Questioning the ‘Nordic miracle’: Book review

Long viewed as utopian societies, the Nordic countries now face new challenges, author Michael Booth argues
The Most Nearly Perfect People: Behind The Myth of The Scandinavian Utopia by Michael Booth. No Credit



Michael Booth

We’ve all read the studies extolling the Nordic countries’ education, wealth distribution and gender equality. Again and again, we’re told they’re a (somewhat snowy) paradise on Earth. And then something like the Copenhagen shooting happens, and everyone struggles to explain.

Booth, an English expat who lives with his Danish wife in the capital, wrote this book well before the Valentine’s Day attacks on a free-speech event and a synagogue. Still, despite its light tone and some very funny attempts to épater la bourgeoisie (Booth’s speaking to random people in Stockholm resembles Fight Club members’ efforts to pick fights with strangers), The Almost Nearly Perfect People engages with some dark ideas. Skeptical of the so-called “Nordic miracle” and of the cliché of a Scandinavian “superficial sameness,” Booth visits politicians, academics, writers and ordinary folk, asking whether prosperity can smother ambition, coziness can lead to laziness, and insularity can encourage a distrust of “outsiders.”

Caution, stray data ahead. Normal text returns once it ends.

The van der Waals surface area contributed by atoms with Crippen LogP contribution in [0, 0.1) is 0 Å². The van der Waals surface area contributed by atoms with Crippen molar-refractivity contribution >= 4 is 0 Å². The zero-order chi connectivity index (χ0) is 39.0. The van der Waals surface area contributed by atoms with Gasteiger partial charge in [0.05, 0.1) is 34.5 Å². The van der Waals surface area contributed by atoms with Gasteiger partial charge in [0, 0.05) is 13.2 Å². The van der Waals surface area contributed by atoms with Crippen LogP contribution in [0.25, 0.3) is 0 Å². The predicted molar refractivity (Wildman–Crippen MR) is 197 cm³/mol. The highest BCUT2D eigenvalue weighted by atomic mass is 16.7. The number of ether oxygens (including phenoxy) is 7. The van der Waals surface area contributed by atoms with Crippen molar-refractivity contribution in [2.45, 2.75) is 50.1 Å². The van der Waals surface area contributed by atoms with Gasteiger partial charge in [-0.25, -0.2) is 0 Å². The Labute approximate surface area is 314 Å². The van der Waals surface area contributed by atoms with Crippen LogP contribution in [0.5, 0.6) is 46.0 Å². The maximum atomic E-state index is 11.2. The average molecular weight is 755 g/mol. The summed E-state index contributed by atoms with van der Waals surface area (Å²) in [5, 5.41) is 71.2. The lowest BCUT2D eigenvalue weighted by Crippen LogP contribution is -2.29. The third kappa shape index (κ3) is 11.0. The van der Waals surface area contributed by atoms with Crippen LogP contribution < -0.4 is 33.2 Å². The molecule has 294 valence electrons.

This last factor, he finds, is depressingly true: In Sweden, some immigrants are effectively segregated; in Norway, even after the 2011 massacre by “anti-Muslim terrorist” Anders Breivik, there is Islamophobia; and in Denmark, “even centrist parties routinely generalize negatively about immigrants and Muslims.” Booth takes a historical approach, arguing that the Danes started looking inward as their empire was pruned, skewering Finnish collaboration with the Nazis, and pinpointing the malevolent roots of the Swedish state’s “benign totalitarianism” in a government that sterilized non-Aryan women in 1934. These countries are hardly timeless paragons of liberal virtue. And with looming economic threats, from debt levels (in Iceland and Denmark) to unemployment (nearly a quarter of Swedes under 24) to a lack of economic diversification (in Nokia-reliant Finland and oil-rich Norway), issues of race and immigration aren’t likely to subside

Nonetheless, Booth holds out hope: He succeeds in humanizing a Nordic population that struggles with many of the same problems we do elsewhere, albeit from a more comfortable position. He portrays a resilient people who, by championing unity—as Danish PM Helle Thorning-Schmidt has done, rejecting Benjamin Netanyahu’s call for a Jewish exodus from Europe—could still show the world what equality means.